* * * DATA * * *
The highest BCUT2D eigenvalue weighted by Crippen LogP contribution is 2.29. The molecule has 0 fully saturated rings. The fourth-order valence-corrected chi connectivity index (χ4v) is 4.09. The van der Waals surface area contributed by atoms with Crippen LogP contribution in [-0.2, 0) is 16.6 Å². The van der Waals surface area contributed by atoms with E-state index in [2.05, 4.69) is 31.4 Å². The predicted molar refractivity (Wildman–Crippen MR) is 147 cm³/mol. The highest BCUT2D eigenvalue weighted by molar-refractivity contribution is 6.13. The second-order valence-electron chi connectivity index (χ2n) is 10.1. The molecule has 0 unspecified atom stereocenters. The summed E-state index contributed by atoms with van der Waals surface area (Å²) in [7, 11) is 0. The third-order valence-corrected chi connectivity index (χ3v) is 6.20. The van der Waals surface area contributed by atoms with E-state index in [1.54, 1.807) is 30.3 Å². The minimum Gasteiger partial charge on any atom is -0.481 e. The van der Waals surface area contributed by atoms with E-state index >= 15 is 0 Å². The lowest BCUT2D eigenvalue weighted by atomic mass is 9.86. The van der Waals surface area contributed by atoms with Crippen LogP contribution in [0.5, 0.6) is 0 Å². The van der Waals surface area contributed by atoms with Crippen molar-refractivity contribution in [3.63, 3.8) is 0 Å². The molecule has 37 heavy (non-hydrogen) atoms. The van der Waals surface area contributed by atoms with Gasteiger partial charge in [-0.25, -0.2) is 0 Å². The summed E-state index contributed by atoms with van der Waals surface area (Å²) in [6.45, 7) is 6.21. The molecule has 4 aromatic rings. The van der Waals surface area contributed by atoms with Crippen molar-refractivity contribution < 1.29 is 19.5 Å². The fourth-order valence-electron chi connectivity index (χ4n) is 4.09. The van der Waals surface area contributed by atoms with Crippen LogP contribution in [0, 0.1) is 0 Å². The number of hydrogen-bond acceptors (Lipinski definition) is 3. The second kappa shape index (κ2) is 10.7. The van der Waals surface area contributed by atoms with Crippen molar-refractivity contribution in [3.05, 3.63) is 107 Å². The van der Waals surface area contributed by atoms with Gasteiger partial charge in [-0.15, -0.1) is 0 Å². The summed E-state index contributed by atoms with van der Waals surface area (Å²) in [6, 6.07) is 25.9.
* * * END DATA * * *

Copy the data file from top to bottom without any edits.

The highest BCUT2D eigenvalue weighted by Crippen LogP contribution is 2.29. The molecule has 0 fully saturated rings. The fourth-order valence-corrected chi connectivity index (χ4v) is 4.09. The van der Waals surface area contributed by atoms with Crippen LogP contribution in [-0.2, 0) is 16.6 Å². The van der Waals surface area contributed by atoms with E-state index in [2.05, 4.69) is 31.4 Å². The predicted molar refractivity (Wildman–Crippen MR) is 147 cm³/mol. The highest BCUT2D eigenvalue weighted by molar-refractivity contribution is 6.13. The second-order valence-electron chi connectivity index (χ2n) is 10.1. The molecule has 0 unspecified atom stereocenters. The summed E-state index contributed by atoms with van der Waals surface area (Å²) in [7, 11) is 0. The third-order valence-corrected chi connectivity index (χ3v) is 6.20. The van der Waals surface area contributed by atoms with E-state index in [1.54, 1.807) is 30.3 Å². The minimum Gasteiger partial charge on any atom is -0.481 e. The van der Waals surface area contributed by atoms with E-state index >= 15 is 0 Å². The lowest BCUT2D eigenvalue weighted by atomic mass is 9.86. The van der Waals surface area contributed by atoms with Crippen LogP contribution in [0.5, 0.6) is 0 Å². The van der Waals surface area contributed by atoms with Crippen molar-refractivity contribution in [3.63, 3.8) is 0 Å². The molecule has 37 heavy (non-hydrogen) atoms. The van der Waals surface area contributed by atoms with Gasteiger partial charge in [-0.25, -0.2) is 0 Å². The summed E-state index contributed by atoms with van der Waals surface area (Å²) in [6.45, 7) is 6.21. The molecule has 4 aromatic rings. The van der Waals surface area contributed by atoms with Crippen molar-refractivity contribution < 1.29 is 19.5 Å². The fourth-order valence-electron chi connectivity index (χ4n) is 4.09. The van der Waals surface area contributed by atoms with Crippen LogP contribution in [0, 0.1) is 0 Å². The number of hydrogen-bond acceptors (Lipinski definition) is 3. The second kappa shape index (κ2) is 10.7. The van der Waals surface area contributed by atoms with Crippen molar-refractivity contribution in [3.05, 3.63) is 107 Å². The van der Waals surface area contributed by atoms with Gasteiger partial charge in [-0.15, -0.1) is 0 Å². The summed E-state index contributed by atoms with van der Waals surface area (Å²) in [6, 6.07) is 25.9.